We need a balanced discussion about the merits of Fairtrade
From Prof Philip Booth, editorial and programme director of the Institute of Economic Affairs SIR – In his very constructive letter (March 6), Paul Chandler, CEO of Traidcraft, suggests that I have not fully grasped the processes involved in granting Fairtrade status. Unfortunately, I have.
As far as coffee is concerned, Fairtrade status can be granted if a cooperative pays the labelling organisation a sum which amounts to about 10 times average income for a country such as Kenya. Wholesalers are then charged about two per cent of turnover – this provides the main source of income for the Fairtrade Foundation. Furthermore, producers have to meet a number of guidelines relating to their production processes and corporate form – which may or may not be appropriate for producers in particular circumstances in under-developed countries. Producers also have to jump through a number of administrative hoops. Why would producers want to bear these costs? The answer is that they hope to pass them on to consumers who are eager to buy certified products. This is generally possible, of course, and consumers will normally pay other increments to the price to finance social projects, the price floor, additional profits to retailers who benefit from consumers of Fairtrade products being relatively price insensitive etc.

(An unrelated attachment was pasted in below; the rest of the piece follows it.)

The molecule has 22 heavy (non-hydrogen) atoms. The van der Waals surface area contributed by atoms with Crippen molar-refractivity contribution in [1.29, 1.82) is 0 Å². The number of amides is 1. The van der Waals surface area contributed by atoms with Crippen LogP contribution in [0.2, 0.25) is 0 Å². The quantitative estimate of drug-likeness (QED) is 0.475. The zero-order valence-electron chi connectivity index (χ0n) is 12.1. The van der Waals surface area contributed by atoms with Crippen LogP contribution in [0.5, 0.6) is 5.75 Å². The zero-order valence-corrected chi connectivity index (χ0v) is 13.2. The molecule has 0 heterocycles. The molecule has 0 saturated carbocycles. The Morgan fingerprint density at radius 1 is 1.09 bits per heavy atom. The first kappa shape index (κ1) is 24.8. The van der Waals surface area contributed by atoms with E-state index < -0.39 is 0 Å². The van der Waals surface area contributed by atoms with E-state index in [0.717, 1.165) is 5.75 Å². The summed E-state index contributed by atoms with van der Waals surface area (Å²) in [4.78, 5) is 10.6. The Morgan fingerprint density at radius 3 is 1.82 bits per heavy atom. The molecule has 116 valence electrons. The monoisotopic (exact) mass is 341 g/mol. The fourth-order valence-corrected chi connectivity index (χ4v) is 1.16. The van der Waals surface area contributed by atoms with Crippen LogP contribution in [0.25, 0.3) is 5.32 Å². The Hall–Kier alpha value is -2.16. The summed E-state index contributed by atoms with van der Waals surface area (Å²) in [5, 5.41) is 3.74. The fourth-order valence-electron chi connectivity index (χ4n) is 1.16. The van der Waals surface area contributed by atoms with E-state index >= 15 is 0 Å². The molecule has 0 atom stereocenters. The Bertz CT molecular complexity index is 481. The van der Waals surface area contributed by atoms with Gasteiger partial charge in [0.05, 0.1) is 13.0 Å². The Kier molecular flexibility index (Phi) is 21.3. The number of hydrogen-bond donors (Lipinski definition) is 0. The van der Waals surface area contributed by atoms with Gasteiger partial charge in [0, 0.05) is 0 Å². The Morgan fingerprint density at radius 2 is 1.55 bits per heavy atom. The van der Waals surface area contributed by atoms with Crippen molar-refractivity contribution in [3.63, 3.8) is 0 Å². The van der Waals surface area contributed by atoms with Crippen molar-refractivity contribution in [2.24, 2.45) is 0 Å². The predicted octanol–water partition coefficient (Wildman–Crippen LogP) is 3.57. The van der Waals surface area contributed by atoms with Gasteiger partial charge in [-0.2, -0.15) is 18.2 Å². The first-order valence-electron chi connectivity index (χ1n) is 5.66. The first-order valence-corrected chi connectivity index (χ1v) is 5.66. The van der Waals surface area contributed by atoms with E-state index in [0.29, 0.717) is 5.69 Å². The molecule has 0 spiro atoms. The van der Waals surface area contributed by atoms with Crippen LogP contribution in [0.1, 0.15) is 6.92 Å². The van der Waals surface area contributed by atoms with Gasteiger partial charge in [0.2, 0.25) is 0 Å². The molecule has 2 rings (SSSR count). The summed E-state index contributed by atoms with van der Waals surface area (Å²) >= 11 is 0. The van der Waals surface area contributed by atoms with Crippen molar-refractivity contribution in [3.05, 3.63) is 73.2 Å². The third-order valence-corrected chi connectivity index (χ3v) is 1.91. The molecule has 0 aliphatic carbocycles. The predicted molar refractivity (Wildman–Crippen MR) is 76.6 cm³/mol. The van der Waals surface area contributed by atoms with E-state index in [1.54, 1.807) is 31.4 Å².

All well and good. But what if the Fairtrade model is not convenient for the producer? It is a matter of what the French Catholic economist Frederic Bastiat, described as the “seen and the unseen”. The poor producer will have to bear the costs or lose the trade of the “ethical” consumer. We have all seen the Fairtrade posters showing the benefits we bring to particular communities from buying Fairtrade produce. But what happens if I, for example, switch out of a non-Fairtrade brand of Ethiopian speciality coffee, for whom the Fairtrade administrative requirements are not appropriate or too expensive, and into a Fairtrade brand? There are no posters showing the dilemma of the farmers for whom demand has fallen.
The fact is that there are many busi ness mechanisms for achieving some of the aims of the fair trade movement that have been used for centuries. There has also never been any serious in-depth study of the general costs and benefits of fair trade. The anecdotes used by its supporters paint pictures that inform one side of the debate. The anecdotes used by its detractors suggest problems with aspects of the model and inform the other side of the debate.
My simple point is that the fair trade movement overstates its case – often dramatically; and it is highly defensive, even under mild criticism. It does not provide the answer, as Paul Chandler implies in his last full paragraph, to the problems caused by the mismanagement of monetary policy, of regulation and of the handling of risk in the banking system; and I am not, as he suggests, perversely attacking the movement. Fairtrade gets more than a fair ride, and it is reasonable to promote a balanced discussion.
Yours faithfully, PHILIP BOOTH London SW1